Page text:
10 Most Destructive Pests in the U.S.

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So you found a few rat droppings in your pantry recently and think you have a pest problem. It could be much, much worse. One Indiana town in 2014 discovered that a lowly ground squirrel had caused a $300,000 meltdown in the electrical and HVAC systems in a new community center. Pests are everywhere, it seems, and while homeowners set out baits and traps or call exterminators, pests cause billions of dollars of damage in the U.S. each year. Here’s our take on the most destructive pests in the U.S., taking into consideration not just the financial toll but ecological damage as well.


10. Squirrels

Despite their harmless appearance, squirrels can damage crops, electrical wiring and more. © Corey Seeman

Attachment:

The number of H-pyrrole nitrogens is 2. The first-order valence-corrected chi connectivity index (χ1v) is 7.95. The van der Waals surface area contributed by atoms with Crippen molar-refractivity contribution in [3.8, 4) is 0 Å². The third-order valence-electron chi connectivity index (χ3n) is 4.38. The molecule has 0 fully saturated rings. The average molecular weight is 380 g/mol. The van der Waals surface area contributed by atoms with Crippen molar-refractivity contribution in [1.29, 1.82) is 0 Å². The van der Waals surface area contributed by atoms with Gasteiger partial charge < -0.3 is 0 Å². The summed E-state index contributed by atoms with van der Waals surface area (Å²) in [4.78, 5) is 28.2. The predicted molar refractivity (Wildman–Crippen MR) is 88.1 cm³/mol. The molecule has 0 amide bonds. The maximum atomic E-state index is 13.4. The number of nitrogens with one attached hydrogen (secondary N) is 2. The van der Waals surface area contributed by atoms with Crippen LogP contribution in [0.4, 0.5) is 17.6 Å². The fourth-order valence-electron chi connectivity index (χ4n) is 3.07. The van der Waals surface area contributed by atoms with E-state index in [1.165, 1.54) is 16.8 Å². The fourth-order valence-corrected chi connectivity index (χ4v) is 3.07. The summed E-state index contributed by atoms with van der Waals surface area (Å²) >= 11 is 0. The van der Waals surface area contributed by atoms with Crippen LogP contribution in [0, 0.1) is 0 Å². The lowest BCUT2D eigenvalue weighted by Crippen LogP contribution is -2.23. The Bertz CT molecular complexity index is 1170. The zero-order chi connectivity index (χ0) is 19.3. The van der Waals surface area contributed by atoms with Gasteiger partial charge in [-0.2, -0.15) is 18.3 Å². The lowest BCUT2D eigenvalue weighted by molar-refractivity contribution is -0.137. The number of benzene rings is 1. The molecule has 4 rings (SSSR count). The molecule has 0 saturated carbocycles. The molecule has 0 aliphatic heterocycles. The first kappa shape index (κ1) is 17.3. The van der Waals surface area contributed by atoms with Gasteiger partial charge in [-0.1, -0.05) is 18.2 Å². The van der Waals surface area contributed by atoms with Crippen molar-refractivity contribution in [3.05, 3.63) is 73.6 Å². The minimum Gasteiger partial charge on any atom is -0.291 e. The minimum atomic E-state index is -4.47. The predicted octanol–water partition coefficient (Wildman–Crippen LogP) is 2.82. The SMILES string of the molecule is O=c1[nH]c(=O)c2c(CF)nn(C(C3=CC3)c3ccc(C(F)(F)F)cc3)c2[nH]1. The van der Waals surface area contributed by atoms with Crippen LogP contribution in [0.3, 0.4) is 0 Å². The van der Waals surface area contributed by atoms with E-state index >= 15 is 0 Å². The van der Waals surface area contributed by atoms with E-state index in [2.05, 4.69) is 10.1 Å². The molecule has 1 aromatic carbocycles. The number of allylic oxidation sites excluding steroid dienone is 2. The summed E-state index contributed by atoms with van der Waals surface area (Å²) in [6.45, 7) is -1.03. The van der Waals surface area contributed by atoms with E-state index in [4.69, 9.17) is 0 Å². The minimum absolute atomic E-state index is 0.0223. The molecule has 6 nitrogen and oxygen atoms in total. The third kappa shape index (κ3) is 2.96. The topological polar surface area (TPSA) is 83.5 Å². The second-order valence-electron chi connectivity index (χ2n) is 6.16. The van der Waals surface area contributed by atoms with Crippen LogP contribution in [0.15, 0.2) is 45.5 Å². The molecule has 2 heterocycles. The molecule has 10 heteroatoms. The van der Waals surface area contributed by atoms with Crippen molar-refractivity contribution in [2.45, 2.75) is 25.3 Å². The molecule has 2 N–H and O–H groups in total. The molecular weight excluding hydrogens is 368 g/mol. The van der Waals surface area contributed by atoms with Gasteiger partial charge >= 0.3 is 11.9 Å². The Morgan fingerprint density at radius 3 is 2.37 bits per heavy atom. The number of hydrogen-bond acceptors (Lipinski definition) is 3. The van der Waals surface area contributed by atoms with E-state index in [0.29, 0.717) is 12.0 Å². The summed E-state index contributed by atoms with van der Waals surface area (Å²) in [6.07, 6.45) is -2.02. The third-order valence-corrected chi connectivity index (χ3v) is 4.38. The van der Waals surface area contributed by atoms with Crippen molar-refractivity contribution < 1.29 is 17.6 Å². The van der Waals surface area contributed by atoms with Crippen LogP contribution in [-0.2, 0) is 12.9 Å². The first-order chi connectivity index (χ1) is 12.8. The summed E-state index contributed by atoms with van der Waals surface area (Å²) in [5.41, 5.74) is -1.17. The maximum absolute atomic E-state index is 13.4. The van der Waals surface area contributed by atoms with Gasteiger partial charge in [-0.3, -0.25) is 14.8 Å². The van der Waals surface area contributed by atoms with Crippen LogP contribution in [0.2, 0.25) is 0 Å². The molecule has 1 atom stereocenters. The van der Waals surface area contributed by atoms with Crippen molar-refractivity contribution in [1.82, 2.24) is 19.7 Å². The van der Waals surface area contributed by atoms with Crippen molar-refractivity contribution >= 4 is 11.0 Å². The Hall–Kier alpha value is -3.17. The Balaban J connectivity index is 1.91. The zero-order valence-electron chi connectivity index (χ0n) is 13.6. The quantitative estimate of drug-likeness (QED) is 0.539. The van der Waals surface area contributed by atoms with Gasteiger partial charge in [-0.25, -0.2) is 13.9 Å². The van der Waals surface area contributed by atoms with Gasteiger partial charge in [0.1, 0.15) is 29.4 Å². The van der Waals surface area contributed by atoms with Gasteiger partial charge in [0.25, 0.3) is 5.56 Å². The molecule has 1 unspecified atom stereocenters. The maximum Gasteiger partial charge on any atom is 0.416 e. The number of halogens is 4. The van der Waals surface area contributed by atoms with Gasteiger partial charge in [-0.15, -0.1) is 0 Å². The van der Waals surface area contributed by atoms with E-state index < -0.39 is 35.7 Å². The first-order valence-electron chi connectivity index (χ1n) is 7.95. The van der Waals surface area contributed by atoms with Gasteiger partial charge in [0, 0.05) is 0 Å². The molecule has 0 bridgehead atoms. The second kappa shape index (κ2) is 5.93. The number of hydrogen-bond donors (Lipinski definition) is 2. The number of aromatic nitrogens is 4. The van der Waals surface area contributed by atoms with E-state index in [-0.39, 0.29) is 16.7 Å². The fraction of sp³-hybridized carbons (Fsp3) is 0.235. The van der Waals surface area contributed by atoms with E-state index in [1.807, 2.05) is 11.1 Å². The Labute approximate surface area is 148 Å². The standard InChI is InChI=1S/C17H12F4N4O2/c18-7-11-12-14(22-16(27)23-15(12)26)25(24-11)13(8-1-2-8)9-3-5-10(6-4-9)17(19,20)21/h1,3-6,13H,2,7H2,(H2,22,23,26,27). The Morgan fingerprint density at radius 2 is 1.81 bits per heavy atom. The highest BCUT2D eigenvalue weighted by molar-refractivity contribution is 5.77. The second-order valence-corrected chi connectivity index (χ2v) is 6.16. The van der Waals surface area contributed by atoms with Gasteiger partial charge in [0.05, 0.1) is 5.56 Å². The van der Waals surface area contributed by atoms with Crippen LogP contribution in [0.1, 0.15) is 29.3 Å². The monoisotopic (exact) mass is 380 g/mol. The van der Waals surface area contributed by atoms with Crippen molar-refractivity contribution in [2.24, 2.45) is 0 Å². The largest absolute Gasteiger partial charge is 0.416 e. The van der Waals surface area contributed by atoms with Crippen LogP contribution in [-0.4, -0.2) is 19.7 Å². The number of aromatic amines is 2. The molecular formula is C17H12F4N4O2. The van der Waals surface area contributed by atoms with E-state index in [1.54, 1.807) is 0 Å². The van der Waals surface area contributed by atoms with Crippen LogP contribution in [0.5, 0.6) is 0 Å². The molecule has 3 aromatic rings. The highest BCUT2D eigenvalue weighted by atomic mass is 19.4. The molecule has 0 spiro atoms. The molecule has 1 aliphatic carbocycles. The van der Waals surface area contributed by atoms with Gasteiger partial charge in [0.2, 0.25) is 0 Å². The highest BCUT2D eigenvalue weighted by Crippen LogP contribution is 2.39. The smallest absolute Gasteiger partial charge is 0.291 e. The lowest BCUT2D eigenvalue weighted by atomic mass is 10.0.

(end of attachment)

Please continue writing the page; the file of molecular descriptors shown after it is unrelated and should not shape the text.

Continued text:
Despite their harmless appearance, squirrels can damage crops, electrical wiring and more. © Corey Seeman

Most everything you’ve ever heard about the potential threat of squirrels is true; they can, in fact, get into an attic, chew through electrical wiring and start a house fire. It’s relatively rare, but that’s little consolation if it is your house going up in flames. They cause thousands of power outages across the country each year. Squirrels also carry disease; some squirrels carry bubonic plague. These rodents cause other, less obvious problems, damaging crops, destroying irrigation lines, and gnawing on fiber optic lines.


9. Burmese Pythons

A Burmese python battles an alligator in Florida's Everglades. Credit: Lori Oberhofer/ National Park Service

A Burmese python battles an alligator in Florida’s Everglades. Credit: Lori Oberhofer/National Park Service